Filosofinen tiedekunta, 2014
Master's Degree Programme in Intercultural Studies in Communication and Administration
The present study wanted to explore the motivation of experts working in a public organisation, especially in reference to Public Service Motivation. Furthermore the present study wished to find out the types of rewards experts in the public sector value and the possible contrast with the rewards they wish to receive.
The theoretical framework relied on different findings on Public Service Motivation, Two existing models of Public Service Motivation were combined to create a more holistic model of Public Service Motivation including individual and organisational attributes as well as their interaction and situational attributes. The organisational attribute of rewards was examined in closer detail.
An Internet survey was conducted at the ELY Centre of Lapland where 100 self-identifying experts answered a questionnaire. They were asked to mark motivating factors based on the Holistic Public Service Motivation Model. They were also asked to mark the rewards they value and the rewards they would like to receive.
The data clearly showed that for a half of all the respondents and for all the groups formed by the different individual and organisational variables (16 out of 16) the most motivating factor was interesting work and job assignments. There was a clear difference to the second most motivating factor of salary and monetary rewards, which was closely followed by the third most motivating factor of responsibility and pride of own work in the responses by all the respondents. The Holistic Public Service Motivation Model was supported by the findings of the present study, all of the individual and organisational attributes got selections in the survey. The data also showed the importance of organisations in Public Service Motivation as the organisational attributes got more selections than the individual ones.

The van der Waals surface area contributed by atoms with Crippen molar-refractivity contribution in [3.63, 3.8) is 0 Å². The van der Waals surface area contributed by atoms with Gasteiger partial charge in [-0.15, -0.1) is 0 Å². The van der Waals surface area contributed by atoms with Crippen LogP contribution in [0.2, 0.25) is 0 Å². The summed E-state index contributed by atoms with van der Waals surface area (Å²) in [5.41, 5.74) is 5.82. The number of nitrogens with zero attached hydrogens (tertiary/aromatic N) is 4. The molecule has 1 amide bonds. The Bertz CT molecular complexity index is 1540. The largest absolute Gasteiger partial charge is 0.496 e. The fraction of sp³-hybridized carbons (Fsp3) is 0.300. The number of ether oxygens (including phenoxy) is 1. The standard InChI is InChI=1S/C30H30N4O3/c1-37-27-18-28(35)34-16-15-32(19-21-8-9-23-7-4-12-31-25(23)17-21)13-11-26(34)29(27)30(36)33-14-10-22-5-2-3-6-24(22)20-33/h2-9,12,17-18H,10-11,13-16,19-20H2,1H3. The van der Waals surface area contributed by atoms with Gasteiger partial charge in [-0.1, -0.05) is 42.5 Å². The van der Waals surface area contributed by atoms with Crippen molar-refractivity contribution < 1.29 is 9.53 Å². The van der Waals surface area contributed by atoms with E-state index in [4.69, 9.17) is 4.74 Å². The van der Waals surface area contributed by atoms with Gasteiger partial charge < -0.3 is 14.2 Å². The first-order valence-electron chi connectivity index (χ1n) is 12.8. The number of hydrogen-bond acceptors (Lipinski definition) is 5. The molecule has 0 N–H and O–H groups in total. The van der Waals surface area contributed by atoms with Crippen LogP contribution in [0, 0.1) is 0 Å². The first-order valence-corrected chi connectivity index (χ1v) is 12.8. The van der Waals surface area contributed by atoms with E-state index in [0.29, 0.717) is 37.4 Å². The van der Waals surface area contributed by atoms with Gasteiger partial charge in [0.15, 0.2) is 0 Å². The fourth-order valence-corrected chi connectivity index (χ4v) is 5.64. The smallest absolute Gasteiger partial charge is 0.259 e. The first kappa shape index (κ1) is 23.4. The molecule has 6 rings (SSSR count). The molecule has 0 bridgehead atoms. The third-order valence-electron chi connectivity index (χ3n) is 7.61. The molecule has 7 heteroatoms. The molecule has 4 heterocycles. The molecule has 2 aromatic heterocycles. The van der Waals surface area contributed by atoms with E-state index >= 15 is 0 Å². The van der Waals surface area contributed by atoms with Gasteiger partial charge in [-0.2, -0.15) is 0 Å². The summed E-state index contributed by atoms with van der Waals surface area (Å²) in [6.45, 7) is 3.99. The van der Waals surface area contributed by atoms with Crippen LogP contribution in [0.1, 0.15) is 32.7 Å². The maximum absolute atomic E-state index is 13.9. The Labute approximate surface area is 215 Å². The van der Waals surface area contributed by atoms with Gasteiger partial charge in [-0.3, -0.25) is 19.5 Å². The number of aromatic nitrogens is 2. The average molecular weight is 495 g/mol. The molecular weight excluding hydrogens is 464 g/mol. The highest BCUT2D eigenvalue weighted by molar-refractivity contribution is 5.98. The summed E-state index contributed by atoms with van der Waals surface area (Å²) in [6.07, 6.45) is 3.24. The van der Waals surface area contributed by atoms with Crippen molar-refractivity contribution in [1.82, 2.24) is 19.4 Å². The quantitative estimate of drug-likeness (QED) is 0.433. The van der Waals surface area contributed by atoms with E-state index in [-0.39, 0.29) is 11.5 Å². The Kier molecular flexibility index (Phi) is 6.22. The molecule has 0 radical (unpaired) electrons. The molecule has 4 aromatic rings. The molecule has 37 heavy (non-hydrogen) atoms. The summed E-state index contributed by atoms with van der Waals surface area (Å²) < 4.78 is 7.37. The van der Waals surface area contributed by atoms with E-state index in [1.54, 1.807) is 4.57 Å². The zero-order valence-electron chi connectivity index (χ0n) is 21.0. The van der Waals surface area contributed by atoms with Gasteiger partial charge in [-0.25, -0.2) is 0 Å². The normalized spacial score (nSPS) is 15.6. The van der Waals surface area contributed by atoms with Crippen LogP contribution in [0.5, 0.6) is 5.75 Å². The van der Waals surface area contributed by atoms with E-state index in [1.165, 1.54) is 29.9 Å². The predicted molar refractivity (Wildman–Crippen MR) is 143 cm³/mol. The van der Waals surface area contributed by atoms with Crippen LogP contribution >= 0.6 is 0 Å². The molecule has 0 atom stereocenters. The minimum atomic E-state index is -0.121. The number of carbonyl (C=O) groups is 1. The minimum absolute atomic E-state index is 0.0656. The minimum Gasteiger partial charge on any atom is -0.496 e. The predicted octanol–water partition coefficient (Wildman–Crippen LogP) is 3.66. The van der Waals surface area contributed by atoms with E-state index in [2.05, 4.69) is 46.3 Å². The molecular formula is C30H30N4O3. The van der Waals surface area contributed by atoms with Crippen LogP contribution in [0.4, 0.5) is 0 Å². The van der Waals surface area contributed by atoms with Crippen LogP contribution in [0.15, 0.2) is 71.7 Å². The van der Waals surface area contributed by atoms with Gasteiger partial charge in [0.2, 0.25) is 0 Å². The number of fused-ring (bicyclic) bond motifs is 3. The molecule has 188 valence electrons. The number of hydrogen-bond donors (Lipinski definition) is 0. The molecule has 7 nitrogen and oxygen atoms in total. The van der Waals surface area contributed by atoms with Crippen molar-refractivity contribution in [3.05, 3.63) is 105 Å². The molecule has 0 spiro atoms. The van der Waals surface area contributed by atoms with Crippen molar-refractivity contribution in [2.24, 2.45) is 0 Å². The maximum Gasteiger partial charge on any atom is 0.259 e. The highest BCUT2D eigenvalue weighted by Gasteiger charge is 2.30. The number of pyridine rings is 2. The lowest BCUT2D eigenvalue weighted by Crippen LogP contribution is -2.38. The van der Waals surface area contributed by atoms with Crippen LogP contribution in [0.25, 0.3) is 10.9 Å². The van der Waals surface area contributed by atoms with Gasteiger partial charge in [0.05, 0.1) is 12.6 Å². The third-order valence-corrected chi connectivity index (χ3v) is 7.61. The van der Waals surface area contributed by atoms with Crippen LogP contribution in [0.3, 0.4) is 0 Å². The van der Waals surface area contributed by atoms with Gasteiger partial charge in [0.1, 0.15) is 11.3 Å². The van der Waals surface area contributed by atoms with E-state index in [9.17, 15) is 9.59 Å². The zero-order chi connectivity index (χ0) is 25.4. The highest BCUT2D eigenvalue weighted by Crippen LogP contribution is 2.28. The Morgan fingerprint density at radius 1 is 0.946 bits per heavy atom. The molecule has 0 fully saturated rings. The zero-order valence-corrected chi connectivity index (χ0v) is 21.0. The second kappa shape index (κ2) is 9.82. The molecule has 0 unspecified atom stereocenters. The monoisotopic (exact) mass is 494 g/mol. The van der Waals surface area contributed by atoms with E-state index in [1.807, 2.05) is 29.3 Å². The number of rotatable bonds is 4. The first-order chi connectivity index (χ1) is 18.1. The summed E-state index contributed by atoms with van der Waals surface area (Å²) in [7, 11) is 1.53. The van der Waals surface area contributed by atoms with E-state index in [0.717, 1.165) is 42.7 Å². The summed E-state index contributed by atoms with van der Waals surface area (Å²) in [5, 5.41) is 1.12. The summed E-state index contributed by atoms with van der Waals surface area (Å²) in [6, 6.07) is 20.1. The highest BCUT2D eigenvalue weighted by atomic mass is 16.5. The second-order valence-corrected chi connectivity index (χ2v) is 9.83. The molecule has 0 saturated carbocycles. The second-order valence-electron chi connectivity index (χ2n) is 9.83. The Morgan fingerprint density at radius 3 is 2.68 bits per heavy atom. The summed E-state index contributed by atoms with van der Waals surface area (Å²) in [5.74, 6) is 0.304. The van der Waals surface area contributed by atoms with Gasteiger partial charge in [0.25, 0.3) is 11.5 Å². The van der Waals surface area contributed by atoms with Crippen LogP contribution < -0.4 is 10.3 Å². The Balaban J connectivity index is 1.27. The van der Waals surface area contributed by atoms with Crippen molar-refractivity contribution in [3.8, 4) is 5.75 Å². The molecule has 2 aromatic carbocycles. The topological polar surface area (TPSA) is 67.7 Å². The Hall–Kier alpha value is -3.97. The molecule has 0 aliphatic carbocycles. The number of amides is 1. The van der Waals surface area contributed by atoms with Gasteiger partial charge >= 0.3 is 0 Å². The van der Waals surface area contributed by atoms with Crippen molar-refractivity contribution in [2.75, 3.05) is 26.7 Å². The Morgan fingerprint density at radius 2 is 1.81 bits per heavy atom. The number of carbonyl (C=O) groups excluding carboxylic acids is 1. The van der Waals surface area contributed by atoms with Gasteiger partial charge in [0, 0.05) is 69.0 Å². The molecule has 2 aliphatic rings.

The second part of the research focused on rewarding experts. It was shown that experts value and prefer or want to receive different types of rewards. The data showed that the most valued rewards by all the respondents were interesting work assignments, followed by authority and responsibility over own tasks and their execution, and then by rewards measured in money. Interesting work assignments was also the reward most valued by a clear majority of the groups formed by the different variables (14 out of 16). The data also showed when asking the types of rewards experts would like to receive that that the reward concept of rewards measured in money was the most preferred. It was the most preferred reward concept by all the respondents and majority of the groups formed by the different variables (nine out of 16).
Experts relate to their work, this is what they find motivating and these are the types of rewards they value and also to some extent want to receive. However, the importance of monetary rewards should not be underestimated and does not crowd out Public Service Motivation as some studies suggests, on the contrary, for many monetary rewards might equal recognition and approval of a job well done.
Motivation, Rewards, Expertise